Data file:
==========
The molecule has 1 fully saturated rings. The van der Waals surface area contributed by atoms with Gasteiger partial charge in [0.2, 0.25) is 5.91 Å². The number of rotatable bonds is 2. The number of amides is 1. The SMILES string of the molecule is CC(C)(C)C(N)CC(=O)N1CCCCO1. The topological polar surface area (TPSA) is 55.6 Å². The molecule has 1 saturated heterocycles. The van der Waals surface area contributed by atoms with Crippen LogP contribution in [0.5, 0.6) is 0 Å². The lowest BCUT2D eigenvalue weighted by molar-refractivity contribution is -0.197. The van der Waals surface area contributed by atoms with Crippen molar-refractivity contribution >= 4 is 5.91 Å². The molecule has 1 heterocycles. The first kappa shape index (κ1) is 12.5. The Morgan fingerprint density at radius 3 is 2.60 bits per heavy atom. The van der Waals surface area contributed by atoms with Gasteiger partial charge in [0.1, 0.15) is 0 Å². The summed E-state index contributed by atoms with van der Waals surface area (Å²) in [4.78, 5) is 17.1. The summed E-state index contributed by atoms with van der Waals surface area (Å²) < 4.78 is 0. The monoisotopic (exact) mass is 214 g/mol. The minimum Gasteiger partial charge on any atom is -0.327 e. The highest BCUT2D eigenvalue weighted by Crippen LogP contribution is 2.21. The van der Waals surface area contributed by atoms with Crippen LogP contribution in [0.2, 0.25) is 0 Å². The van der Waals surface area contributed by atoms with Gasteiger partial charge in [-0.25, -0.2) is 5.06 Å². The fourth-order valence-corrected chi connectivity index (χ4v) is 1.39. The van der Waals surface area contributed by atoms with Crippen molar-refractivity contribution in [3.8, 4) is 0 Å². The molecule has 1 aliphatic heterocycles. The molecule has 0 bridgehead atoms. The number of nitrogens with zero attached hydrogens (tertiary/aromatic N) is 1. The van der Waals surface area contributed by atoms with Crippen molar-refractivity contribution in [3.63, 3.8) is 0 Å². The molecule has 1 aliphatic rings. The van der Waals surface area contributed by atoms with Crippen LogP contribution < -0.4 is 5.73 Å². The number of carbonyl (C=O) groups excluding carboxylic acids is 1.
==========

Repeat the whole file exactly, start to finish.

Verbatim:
The molecule has 1 fully saturated rings. The van der Waals surface area contributed by atoms with Gasteiger partial charge in [0.2, 0.25) is 5.91 Å². The number of rotatable bonds is 2. The number of amides is 1. The SMILES string of the molecule is CC(C)(C)C(N)CC(=O)N1CCCCO1. The topological polar surface area (TPSA) is 55.6 Å². The molecule has 1 saturated heterocycles. The van der Waals surface area contributed by atoms with Crippen LogP contribution in [0.5, 0.6) is 0 Å². The lowest BCUT2D eigenvalue weighted by molar-refractivity contribution is -0.197. The van der Waals surface area contributed by atoms with Crippen molar-refractivity contribution >= 4 is 5.91 Å². The molecule has 1 heterocycles. The first kappa shape index (κ1) is 12.5. The Morgan fingerprint density at radius 3 is 2.60 bits per heavy atom. The van der Waals surface area contributed by atoms with Gasteiger partial charge in [0.1, 0.15) is 0 Å². The summed E-state index contributed by atoms with van der Waals surface area (Å²) in [4.78, 5) is 17.1. The summed E-state index contributed by atoms with van der Waals surface area (Å²) < 4.78 is 0. The monoisotopic (exact) mass is 214 g/mol. The minimum Gasteiger partial charge on any atom is -0.327 e. The highest BCUT2D eigenvalue weighted by Crippen LogP contribution is 2.21. The van der Waals surface area contributed by atoms with Crippen LogP contribution in [0.2, 0.25) is 0 Å². The van der Waals surface area contributed by atoms with Gasteiger partial charge in [-0.25, -0.2) is 5.06 Å². The fourth-order valence-corrected chi connectivity index (χ4v) is 1.39. The van der Waals surface area contributed by atoms with Crippen molar-refractivity contribution in [3.8, 4) is 0 Å². The molecule has 1 aliphatic heterocycles. The molecule has 0 bridgehead atoms. The number of nitrogens with zero attached hydrogens (tertiary/aromatic N) is 1. The van der Waals surface area contributed by atoms with Crippen molar-refractivity contribution in [3.63, 3.8) is 0 Å². The molecule has 1 aliphatic rings. The van der Waals surface area contributed by atoms with Crippen LogP contribution < -0.4 is 5.73 Å². The number of carbonyl (C=O) groups excluding carboxylic acids is 1.